September 27, 2023
US semiconductor giant Nvidia is keen to persuade telcos to use its chips in their networks but it still has a way to go.
The announcement of the first GPU (graphics processing unit) accelerated 5G network, run by NTT Docomo in Japan, has been positioned by Nvidia as a proof-point of this, but the supporting media and analyst call was thin on specifics. Everyone knows Nvidia’s GPU chips are really powerful, which is why they’re taking centre stage in the current AI boom and why anyone who bought Nvidia shares a year or so ago is currently feeling very smug.
What remains to be proven is the need for those chips in in a telecoms environment as opposed to, say, a datacentre or a gaming PC one. ‘Docomo’s move aims to address the multibillion dollar problem of driving improvements in performance, total cost of ownership and energy efficiency while unlocking the flexibility, scalability and supply chain diversity promise of Open RAN,’ says the accompanying Nvidia blog.
But many of the proof points offered by Docomo and its systems integrator partner Fujitsu on the call focused on the features and benefits of OREX, which is described as ‘an open RAN service brand by Docomo and multiplex global partners’. One that caught the eye is that OREX can lower the total cost of ownership of a RAN deployment by up to 30% but, again, while Nvidia is an OREX vendor, it wasn’t obvious to what extent energy-intensive GPUs contribute to the below benefits.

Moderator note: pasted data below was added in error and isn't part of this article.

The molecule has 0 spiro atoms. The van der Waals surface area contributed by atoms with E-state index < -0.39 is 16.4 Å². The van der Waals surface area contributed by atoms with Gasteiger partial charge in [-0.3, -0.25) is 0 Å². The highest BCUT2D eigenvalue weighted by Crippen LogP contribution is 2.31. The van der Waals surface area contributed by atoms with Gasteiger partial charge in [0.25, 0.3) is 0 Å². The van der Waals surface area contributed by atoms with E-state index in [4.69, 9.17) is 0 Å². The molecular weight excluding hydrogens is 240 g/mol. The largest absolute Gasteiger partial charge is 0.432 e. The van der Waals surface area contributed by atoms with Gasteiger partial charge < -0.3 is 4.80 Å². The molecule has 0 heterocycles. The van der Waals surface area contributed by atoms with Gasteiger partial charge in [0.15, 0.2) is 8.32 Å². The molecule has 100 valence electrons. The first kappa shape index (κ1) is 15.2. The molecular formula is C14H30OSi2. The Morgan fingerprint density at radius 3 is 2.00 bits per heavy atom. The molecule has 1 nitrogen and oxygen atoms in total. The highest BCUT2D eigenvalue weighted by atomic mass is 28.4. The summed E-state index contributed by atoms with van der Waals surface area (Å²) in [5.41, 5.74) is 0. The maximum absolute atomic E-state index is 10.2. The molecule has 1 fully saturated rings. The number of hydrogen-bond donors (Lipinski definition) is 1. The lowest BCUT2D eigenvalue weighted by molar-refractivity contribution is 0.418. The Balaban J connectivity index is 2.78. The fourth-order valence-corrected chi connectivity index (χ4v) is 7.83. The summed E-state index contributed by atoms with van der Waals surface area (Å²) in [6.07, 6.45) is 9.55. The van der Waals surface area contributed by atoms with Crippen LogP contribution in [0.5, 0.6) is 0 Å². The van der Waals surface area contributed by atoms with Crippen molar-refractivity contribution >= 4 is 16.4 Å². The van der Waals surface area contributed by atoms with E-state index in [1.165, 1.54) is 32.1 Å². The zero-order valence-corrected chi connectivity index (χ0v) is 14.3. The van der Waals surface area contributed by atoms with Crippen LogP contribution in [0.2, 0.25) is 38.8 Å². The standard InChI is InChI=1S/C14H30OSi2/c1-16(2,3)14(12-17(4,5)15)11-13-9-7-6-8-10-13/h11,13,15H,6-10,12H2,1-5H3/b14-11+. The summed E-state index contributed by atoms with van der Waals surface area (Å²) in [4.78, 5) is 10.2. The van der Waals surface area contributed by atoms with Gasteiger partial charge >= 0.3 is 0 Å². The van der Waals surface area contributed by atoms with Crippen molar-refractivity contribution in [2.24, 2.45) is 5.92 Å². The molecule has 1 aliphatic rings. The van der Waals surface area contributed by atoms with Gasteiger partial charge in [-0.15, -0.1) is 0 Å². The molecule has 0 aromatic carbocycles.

The answer seems to lie in the confusing and technical ways in which Open RAN and virtualized RAN (vRAN) intersect. The more of a given technological scenario you can software-ize and virtualize, the more of it you can run on general purpose infrastructure that can handle multiple jobs at once, which in turn implies novel efficiencies. GPUs are especially good at this multitasking and offer the advantage of being able to handle the AI workload that seems set to increase exponentially in every sector.
“Delivering a 5G Open RAN network that meets stringent performance requirements of operators is a significant accomplishment,” said Masaki Taniguchi, Head of the Mobile System Business Unit at Fujitsu. “Using our Fujitsu vCU/vDU, in combination with Nvidia Aerial platform will help network operators to efficiently build high-performance 5G networks for consumers and businesses alike.”
There seems to be a bit of a silicon gold rush going on in telecoms right now. Fellow US chip giant Qualcomm has just announced a ‘strategic engagement’ with another bit of NTT around ‘the development of the 5G device ecosystem to facilitate private 5G adoption, which is critical to powering AI at the edge.’ Meanwhile Intel, AMD and a host of ARM-based chip firms are also jostling for position in this industry. The frenzy is being driven by Open RAN and AI but it remains unclear whether either of them justify the start of another major investment cycle.
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